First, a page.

In a perfect world, we'd all learn everything we need to know about sex and our bodies. But what I've learned is that many people don't get the opportunity. As a result, they have a lot of misconceptions. A lot.

I know this because I work in sex toy shop. One day, an older woman walked in. This shop is a sex-positive, body-positive shop that sells materials that are as body safe as they come. It is staffed entirely by sexuality educators. The woman told me she hadn’t had sex with her husband in three years. She cried. She then told me that because her vagina had not been penetrated in so long, she needed some sort of dildo that was short, thin and soft. Our softest penetrable items are the dual density dildos, but she said those were way too hard. Our thinnest and most tapered items are the dilators, but those are even harder.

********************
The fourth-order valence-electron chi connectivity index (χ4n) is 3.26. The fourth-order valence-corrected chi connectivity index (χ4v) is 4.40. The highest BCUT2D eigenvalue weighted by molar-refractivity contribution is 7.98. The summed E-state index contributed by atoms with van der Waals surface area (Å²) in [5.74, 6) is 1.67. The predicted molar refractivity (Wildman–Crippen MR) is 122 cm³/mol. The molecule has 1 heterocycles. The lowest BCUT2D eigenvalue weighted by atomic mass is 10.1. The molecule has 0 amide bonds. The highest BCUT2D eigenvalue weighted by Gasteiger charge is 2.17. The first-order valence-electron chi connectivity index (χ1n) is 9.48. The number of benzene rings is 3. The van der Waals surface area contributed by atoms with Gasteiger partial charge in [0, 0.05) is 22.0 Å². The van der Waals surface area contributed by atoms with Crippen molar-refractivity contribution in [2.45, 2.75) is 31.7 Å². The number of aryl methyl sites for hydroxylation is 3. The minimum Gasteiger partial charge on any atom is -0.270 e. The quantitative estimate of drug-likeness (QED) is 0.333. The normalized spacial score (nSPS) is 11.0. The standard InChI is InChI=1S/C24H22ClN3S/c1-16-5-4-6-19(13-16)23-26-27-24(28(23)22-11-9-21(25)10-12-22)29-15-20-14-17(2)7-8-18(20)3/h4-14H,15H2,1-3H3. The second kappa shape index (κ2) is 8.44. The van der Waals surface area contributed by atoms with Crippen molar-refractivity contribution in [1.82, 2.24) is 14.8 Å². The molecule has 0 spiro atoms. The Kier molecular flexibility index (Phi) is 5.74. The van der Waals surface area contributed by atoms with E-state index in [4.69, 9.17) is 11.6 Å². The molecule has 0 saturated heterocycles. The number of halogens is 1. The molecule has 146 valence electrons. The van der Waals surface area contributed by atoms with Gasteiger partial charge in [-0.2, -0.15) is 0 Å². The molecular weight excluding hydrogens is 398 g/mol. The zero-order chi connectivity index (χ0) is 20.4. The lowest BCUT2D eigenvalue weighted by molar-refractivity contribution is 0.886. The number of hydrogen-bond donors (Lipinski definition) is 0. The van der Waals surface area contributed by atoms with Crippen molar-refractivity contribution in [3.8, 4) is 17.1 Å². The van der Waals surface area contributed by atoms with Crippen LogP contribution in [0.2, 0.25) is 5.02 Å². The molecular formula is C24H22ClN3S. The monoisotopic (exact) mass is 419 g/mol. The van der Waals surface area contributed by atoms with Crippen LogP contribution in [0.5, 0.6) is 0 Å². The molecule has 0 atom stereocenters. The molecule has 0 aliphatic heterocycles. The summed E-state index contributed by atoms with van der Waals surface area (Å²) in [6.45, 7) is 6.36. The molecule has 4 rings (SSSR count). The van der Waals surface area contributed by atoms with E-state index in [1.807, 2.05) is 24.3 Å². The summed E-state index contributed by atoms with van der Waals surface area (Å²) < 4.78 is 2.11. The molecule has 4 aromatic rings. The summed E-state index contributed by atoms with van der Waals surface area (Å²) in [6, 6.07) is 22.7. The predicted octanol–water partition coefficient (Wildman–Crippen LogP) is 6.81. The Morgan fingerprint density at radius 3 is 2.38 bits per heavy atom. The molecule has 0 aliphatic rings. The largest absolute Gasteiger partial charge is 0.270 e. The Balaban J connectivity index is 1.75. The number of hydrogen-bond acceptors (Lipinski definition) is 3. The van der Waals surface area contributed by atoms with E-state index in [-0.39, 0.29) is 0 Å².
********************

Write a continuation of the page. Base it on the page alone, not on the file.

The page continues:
I suggested she start with her fingers, but she was not pleased with that idea. I tried explaining that because vaginas are elastic, she’d need something firm to be able to penetrate hers, not something flaccid. Vaginas are elastic and pretty durable, although sometimes they require a lot of patience. The woman snapped and told me that she knew how vaginas work. I was frustrated. While she’s absolutely an expert of her own bits, she - like many other adults out there - was carrying a lot of misinformation about anatomy, sex and sexuality.

Working in a sex shop often involves coming up against people's misconceptions, many of which they hold very tightly. Here are six of the biggest misconceptions I’ve encountered in the sex ed world.

Lesbians Can't Transmit or Contract STIs